Thou Art Stuck

OK, so you walked it, it looked good, but you got stuck anyway. Or that momentum just carried you into a more serious mire - hey, it happens to the best of us.

With any vehicle, 4x4, 6x6, or 4x2 - as soon as forward motion is completely stopped, get off that accelerator! If you stay on the power, all you're going to do is dig those tires in deeper, and make it harder to dig yourself out.(If you've driven enough, and have a good feel for the vehicle, one other alternative is to immediately shift into reverse - as the vehicle slows its forward motion, there'll be a small rebound to the rear. Sometimes you can use this rebound, and if you're fast enough and have the technique, you can drive out in reverse. Again, something to practice)

Once you're stopped, get out and assess the situation. What's holding you up? Soft ground, mud, sand, slope, ditch, rock? Are there any projections that can rip a hole in an essential part if you start moving again? Is there an easier avenue to get out of this hole, or was the original direction of travel a good choice? If I have it available, was I in four wheel drive? Were my hubs locked, if I've got manual hubs?


Thou Hast Chosen To Bog Thyself Down In Primordial Slime:

If you've bogged down in mud, and believe me, there are plenty of different types of mud, here are a few things you can try. Got a set of snow chains? Use them! Unload the vehicle to get it as light as possible. Rocking it back and forth will sometimes help get you out - by rocking it, I mean shifting between forward and reverse, trying to build up momentum in either direction, at which point you can drive on. Apply power, and turn the front wheels alternately left and right...go full lock to lock if you have to, and keep the power on. (This is only for front wheel drive vehicles, and four wheel drives though - doesn't help with rear wheel drives). If none of these things are working, and you'll know within seconds if they will or won't, look around for anything that'll give grip - rocks, branches, chain link fence, old wood, carpeting from the car or truck, seats taken out, etc. Take your shovel (you've got one, right?) and scoop out some of the muck from around the tires, and shove that filler under/behind/in front of the tires. You're looking to make more or less of a ramp to go up, but with a better surface than the surrounding muck. This goes for both driven and non-driven wheels. If you've got a hi-lift, ranchers, or similiar jack, try jacking up the corners of the vehicle and getting the tires above the surface. Fill the hole that the tire was in with debris, and move on to the next stuck tire. Once that's done, find your tire valves, clean them off, uncap them (you do have caps on them, right?) , and start airing down. By airing down (letting the pressure get lower in the tire) you'll increase the surface area and "give" of the tire, letting it conform to the terrain better, and often letting the tire lugs or traction surfaces get more bite. (That being said, for some mud conditions, it's best not to air down, but to keep the pressure high. This is primarily if you have a solid surface underneath the soft stuff - but if that's the case, usually you'll have been able to drive out to begin with. It's something to check out though...) If you've got passengers, use them as they were intended to be used - tell them to push. At the least, get them out to lessen the load. Sometimes all it takes is just a few extra pounds of force to get you out, and a couple of people pushing will do it.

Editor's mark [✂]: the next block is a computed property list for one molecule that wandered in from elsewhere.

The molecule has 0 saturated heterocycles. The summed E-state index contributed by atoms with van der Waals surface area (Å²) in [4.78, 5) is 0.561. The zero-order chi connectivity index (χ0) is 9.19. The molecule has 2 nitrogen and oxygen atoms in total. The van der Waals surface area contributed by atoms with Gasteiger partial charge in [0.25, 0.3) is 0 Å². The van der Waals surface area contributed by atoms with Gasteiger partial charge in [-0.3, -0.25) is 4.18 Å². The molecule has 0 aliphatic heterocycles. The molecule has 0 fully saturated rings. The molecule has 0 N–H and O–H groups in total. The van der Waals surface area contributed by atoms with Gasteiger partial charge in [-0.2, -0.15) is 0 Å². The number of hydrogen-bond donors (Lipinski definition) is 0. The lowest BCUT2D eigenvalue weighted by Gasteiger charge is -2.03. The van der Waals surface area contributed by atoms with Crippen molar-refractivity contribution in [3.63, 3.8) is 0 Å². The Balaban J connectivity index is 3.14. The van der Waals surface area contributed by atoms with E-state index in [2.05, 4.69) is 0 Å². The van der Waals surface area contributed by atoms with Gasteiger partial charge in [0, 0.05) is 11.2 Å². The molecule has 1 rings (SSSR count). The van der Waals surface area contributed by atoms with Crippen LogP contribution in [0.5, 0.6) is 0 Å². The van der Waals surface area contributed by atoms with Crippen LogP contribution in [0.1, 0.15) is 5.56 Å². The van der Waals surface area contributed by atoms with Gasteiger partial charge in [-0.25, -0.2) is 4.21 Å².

Important points:

Use traction aids, turn wheels side to side while powering out, stop when no forward motion is happening, start jacking/digging/filling - know where you're going to go next.

Thou Hast Opted For The Sand Stuckness Option: